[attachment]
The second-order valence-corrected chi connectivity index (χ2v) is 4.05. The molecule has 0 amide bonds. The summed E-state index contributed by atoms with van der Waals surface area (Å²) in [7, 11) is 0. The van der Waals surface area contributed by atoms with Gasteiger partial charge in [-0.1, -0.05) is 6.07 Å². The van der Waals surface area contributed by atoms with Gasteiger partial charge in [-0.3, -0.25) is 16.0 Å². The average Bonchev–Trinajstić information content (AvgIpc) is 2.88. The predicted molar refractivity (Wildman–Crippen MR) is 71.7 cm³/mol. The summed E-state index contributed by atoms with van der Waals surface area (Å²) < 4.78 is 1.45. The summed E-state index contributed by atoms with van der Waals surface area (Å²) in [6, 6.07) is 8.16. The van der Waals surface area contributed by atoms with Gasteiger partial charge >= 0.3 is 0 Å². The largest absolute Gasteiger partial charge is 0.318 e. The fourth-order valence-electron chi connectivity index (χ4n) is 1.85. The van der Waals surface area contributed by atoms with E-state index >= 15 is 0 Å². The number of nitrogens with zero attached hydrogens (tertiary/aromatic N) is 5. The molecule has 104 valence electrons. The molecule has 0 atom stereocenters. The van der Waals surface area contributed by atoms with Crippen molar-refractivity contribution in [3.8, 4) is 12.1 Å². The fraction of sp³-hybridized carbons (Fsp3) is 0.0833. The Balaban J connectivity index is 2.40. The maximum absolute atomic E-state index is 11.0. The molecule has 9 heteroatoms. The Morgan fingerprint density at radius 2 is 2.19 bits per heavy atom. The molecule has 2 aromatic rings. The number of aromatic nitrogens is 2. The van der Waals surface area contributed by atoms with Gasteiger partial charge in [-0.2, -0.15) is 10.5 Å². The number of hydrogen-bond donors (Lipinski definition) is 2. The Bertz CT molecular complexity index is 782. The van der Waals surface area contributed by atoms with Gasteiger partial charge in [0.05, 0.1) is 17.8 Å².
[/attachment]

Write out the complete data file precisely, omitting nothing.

The second-order valence-corrected chi connectivity index (χ2v) is 4.05. The molecule has 0 amide bonds. The summed E-state index contributed by atoms with van der Waals surface area (Å²) in [7, 11) is 0. The van der Waals surface area contributed by atoms with Gasteiger partial charge in [-0.1, -0.05) is 6.07 Å². The van der Waals surface area contributed by atoms with Gasteiger partial charge in [-0.3, -0.25) is 16.0 Å². The average Bonchev–Trinajstić information content (AvgIpc) is 2.88. The predicted molar refractivity (Wildman–Crippen MR) is 71.7 cm³/mol. The summed E-state index contributed by atoms with van der Waals surface area (Å²) < 4.78 is 1.45. The summed E-state index contributed by atoms with van der Waals surface area (Å²) in [6, 6.07) is 8.16. The van der Waals surface area contributed by atoms with Gasteiger partial charge >= 0.3 is 0 Å². The largest absolute Gasteiger partial charge is 0.318 e. The fourth-order valence-electron chi connectivity index (χ4n) is 1.85. The van der Waals surface area contributed by atoms with E-state index >= 15 is 0 Å². The number of nitrogens with zero attached hydrogens (tertiary/aromatic N) is 5. The molecule has 104 valence electrons. The molecule has 0 atom stereocenters. The van der Waals surface area contributed by atoms with Crippen molar-refractivity contribution in [3.8, 4) is 12.1 Å². The fraction of sp³-hybridized carbons (Fsp3) is 0.0833. The Balaban J connectivity index is 2.40. The maximum absolute atomic E-state index is 11.0. The molecule has 9 heteroatoms. The Morgan fingerprint density at radius 2 is 2.19 bits per heavy atom. The molecule has 2 aromatic rings. The number of aromatic nitrogens is 2. The van der Waals surface area contributed by atoms with Gasteiger partial charge in [-0.2, -0.15) is 10.5 Å². The number of hydrogen-bond donors (Lipinski definition) is 2. The Bertz CT molecular complexity index is 782. The van der Waals surface area contributed by atoms with Gasteiger partial charge in [0.05, 0.1) is 17.8 Å².